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Bootleggers, Baptists, and the risks of rent seeking

Author

Listed:
  • Patrick A. McLaughlin

    (George Mason University)

  • Adam C. Smith

    () (Johnson and Wales University)

  • Russell S. Sobel

    (The Citadel)

Abstract

Abstract Interest groups ‘caught’ influencing public policy solely for private gain risk public backlash. These risks can be diminished, and rent seeking efforts made more successful, when moral or social arguments are employed in pushing for changes to public policy. Following Yandle’s Bootlegger and Baptist model, we postulate this risk differential should manifest itself in regulatory output with social regulations being more responsive to political influence than economic regulations. We test, and confirm, our theory using data on economic and social regulations from the new RegData project matched with data on campaign contributions and lobbying activity at the industry level.

Suggested Citation

  • Patrick A. McLaughlin & Adam C. Smith & Russell S. Sobel, 2019. "Bootleggers, Baptists, and the risks of rent seeking," Constitutional Political Economy, Springer, vol. 30(2), pages 211-234, June.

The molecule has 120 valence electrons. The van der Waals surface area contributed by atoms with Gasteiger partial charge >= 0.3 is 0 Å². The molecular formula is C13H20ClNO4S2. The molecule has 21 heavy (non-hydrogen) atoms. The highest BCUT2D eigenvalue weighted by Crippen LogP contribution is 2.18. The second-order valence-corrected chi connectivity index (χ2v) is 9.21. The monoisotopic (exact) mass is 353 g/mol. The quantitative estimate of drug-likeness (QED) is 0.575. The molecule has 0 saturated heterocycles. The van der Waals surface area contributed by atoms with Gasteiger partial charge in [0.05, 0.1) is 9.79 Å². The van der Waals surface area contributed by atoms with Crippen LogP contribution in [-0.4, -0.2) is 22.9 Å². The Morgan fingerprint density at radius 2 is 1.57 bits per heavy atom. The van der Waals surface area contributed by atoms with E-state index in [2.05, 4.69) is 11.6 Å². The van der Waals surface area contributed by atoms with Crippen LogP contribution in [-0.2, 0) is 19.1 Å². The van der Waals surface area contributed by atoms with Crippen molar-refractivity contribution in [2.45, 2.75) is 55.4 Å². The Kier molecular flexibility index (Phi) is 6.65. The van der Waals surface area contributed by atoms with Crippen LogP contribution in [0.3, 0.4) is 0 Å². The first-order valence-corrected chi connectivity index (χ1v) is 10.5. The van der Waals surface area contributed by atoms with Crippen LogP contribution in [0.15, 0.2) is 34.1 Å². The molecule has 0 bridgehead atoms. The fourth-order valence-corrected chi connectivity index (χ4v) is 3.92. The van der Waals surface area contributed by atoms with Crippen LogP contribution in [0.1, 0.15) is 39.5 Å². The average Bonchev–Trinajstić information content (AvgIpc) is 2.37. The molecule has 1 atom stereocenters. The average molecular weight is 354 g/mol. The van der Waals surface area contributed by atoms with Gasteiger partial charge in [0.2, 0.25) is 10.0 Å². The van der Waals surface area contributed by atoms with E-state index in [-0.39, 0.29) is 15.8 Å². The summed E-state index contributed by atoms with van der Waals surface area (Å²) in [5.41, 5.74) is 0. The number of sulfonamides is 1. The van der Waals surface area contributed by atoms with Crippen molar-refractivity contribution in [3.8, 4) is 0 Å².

• Handle: RePEc:kap:copoec:v:30:y:2019:i:2:d:10.1007_s10602-019-09278-2
    DOI: 10.1007/s10602-019-09278-2
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    References listed on IDEAS

    as
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    Full references (including those not matched with items on IDEAS)

    More about this item

    Keywords

    Rent seeking; Social regulation; Bootleggers and Baptists;

    JEL classification:

    • A13 - General Economics and Teaching - - General Economics - - - Relation of Economics to Social Values
    • H42 - Public Economics - - Publicly Provided Goods - - - Publicly Provided Private Goods
    • K20 - Law and Economics - - Regulation and Business Law - - - General

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